BioFresh member and co-author of the study Thierry Oberdorff, explains just why the results have potentially important implications for global freshwater conservation planning: “as most of the examined taxa display convergent patterns, one taxon can be used to predict patterns for the others.” This is significant because by using one group of animals, such as amphibians, to base conservation planning around may be the best and most cost-effective means of protecting the largest number of species, and broader freshwater ecosystems, in the resource-constrained world of conservation. And, says Oberdorff, the research suggests that ”as amphibians and fishes display the  highest levels of congruency with other taxa, these two taxa appear to be good ‘surrogate’ candidates for developing global freshwater conservation planning at the river drainage basin scale.” In addition, because amphibians are considered highly threatened and have previously been listed as potential surrogates in terrestrial ecosystems, the use of amphibians to represent spatial patterns of  biodiversity may also help unify terrestrial and freshwater conservation efforts under a common framework.

You can read more about amphibians in our 6-part amphibian special feature.

The reference for the BioFresh paper is: Tisseuil C. et al. 2012, ‘Global diversity patterns and cross-taxa convergence in freshwater ecosystems’, Journal of Animal Ecology.

(BlogPost reproduced with the kind permission of BioFresh).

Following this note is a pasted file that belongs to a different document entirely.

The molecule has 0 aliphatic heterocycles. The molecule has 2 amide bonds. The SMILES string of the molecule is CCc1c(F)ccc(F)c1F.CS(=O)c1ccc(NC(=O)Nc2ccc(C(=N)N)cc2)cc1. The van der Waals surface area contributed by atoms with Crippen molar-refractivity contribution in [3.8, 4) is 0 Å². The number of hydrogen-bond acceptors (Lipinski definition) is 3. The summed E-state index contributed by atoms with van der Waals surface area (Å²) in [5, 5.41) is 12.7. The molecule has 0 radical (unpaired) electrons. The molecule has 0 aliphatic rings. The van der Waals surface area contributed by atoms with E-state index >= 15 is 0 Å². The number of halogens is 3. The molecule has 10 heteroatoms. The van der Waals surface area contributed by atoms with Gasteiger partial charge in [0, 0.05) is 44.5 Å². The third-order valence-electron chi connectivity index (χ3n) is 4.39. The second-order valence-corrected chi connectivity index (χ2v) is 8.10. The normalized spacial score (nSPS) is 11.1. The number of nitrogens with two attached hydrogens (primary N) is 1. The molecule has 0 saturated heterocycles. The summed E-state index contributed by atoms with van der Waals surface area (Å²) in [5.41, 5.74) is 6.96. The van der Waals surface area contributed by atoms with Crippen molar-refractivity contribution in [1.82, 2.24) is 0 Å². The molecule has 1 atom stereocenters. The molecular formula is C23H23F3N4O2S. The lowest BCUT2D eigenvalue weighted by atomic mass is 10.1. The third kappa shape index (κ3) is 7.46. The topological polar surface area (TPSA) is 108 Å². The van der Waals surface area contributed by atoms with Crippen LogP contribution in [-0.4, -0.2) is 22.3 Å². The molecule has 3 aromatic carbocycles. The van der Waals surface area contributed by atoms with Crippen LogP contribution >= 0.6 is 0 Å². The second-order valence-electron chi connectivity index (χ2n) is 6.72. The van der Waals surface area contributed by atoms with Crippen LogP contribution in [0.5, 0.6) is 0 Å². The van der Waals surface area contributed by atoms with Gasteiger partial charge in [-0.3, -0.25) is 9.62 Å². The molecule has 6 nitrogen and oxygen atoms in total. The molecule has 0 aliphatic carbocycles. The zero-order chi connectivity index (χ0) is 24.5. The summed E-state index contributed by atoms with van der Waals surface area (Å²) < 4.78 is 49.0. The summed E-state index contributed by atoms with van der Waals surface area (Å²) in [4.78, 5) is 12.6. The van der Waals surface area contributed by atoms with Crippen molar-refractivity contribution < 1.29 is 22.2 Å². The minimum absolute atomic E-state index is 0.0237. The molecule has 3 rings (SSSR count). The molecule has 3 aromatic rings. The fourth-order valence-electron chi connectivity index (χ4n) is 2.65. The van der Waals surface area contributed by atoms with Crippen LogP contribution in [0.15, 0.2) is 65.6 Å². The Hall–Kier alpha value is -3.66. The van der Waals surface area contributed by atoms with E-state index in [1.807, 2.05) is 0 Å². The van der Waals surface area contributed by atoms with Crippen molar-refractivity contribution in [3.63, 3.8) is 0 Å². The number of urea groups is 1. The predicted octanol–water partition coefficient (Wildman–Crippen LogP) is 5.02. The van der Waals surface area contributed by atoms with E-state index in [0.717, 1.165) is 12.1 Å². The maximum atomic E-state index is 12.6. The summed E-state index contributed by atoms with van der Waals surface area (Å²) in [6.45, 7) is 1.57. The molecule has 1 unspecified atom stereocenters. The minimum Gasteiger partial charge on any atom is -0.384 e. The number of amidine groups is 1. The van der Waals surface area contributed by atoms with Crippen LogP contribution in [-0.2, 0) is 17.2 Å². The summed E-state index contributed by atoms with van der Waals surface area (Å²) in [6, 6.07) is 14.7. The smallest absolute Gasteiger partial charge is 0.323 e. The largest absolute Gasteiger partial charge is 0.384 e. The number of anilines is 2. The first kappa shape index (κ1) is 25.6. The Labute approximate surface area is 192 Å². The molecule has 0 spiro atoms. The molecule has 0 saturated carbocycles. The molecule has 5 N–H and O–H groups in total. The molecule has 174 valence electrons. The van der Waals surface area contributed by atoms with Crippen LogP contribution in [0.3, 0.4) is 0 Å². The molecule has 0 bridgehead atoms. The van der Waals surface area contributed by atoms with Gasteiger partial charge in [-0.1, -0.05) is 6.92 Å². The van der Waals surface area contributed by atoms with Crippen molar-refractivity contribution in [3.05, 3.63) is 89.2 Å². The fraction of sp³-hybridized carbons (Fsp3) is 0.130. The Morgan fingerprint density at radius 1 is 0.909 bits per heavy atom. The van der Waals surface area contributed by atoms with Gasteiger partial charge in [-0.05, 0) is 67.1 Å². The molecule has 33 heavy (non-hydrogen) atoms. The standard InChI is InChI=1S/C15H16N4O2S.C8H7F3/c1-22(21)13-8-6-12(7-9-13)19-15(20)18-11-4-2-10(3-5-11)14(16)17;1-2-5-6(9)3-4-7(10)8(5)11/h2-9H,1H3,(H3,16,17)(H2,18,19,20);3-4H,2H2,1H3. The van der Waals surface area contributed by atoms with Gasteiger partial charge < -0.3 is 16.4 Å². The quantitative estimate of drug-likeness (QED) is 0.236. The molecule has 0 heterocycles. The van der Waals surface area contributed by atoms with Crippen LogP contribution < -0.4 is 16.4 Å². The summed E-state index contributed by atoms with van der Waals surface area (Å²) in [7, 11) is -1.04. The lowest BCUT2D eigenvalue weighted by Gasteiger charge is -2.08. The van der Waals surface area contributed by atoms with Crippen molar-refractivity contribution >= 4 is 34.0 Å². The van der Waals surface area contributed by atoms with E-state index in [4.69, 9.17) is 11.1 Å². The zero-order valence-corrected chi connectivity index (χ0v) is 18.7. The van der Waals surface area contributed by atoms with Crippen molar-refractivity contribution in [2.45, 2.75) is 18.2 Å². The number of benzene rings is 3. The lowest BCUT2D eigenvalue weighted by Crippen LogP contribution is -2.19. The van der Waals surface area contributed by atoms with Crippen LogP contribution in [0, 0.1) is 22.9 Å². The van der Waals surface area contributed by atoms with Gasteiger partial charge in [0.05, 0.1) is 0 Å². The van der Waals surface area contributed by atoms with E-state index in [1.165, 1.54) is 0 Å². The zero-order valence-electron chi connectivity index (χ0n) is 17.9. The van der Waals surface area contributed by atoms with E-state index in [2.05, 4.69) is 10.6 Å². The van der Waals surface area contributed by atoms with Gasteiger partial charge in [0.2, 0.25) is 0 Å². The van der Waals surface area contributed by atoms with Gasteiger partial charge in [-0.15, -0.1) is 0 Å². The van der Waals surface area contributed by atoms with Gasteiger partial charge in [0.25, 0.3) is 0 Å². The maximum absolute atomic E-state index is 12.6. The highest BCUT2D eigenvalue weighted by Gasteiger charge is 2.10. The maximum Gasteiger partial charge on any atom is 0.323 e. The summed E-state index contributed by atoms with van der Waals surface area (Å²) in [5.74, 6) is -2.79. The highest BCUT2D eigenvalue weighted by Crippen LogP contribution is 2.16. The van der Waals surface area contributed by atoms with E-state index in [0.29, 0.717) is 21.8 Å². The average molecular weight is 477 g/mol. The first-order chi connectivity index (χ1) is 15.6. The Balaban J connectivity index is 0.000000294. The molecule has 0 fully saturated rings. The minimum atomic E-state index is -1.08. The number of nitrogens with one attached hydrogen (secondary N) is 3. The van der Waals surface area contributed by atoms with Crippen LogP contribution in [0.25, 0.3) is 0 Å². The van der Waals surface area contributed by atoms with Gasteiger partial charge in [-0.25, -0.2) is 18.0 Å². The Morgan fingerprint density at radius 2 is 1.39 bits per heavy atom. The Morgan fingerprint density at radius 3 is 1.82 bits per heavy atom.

EPA fiddles while algae bloom…

3 January 2013

Latest chapter in EPA’s epic dithering over algae


dog in algae.jpg

You would think that the EPA would be eager to seize hold of opportunities to deal with a massive pollution debacle it characterizes as “one of America’s most widespread, costly, and challenging environmental problems.”   We’d hoped so too.  That’s why a number of environmental groups, primarily ones based in the Mississippi River basin, submitted two petitions to EPA laying out a proposed path forward for checking the spread of toxic green mats of algae that are choking our nation’s waterways and creating a dead zone in the Gulf of Mexico bigger than some states.

Sadly, EPA’s response to the petitions has only served to highlight its paralysis in the face of this challenge.  Following on its denial last year of the first petition, which NRDC has sued over, EPA two weeks ago denied the second petition as well.

While the first petition called on EPA to use its standard-setting authority to limit the concentration of algae-fueling pollutants – nitrogen and phosphorus – in lakes, rivers, and streams, the second petition called on it to limit discharge of those pollutants by one of their major sources:  sewage treatment plants.  The petition pointed out that the Clean Water Act requires EPA “from time to time” to take a look at what kind of pollution removal can be achieved by secondary treatment, meaning the biological systems that treatment plants use to clean up sewage before discharging it back into waterways.  Last time EPA did that was in 1985. Although the Act doesn’t define exactly what “from time to time” means, we’re pretty sure it means something other than once every 30 or so years.  Particularly since, in the intervening time, the technology has evolved to the point where it can be used to pretty effectively remove significant amounts of nitrogen and phosphorus from the treated sewage.  In its response, EPA claimed it lacked sufficient information to say what kind of nitrogen and phosphorus removal secondary treatment can achieve – even though NRDC had provided it in the petition with extensive technical information regarding the capability of the technology, and invited EPA if it disagreed to perform its own analysis on this pretty important subject.  What was really ironic, though, was the Agency’s blithe assertion that a better way to deal with the problem would be through permits for individual sewage plants, linked to water quality standards for their particular receiving waters – when it had just finishedrefusing to set water quality standards in response to our other petition.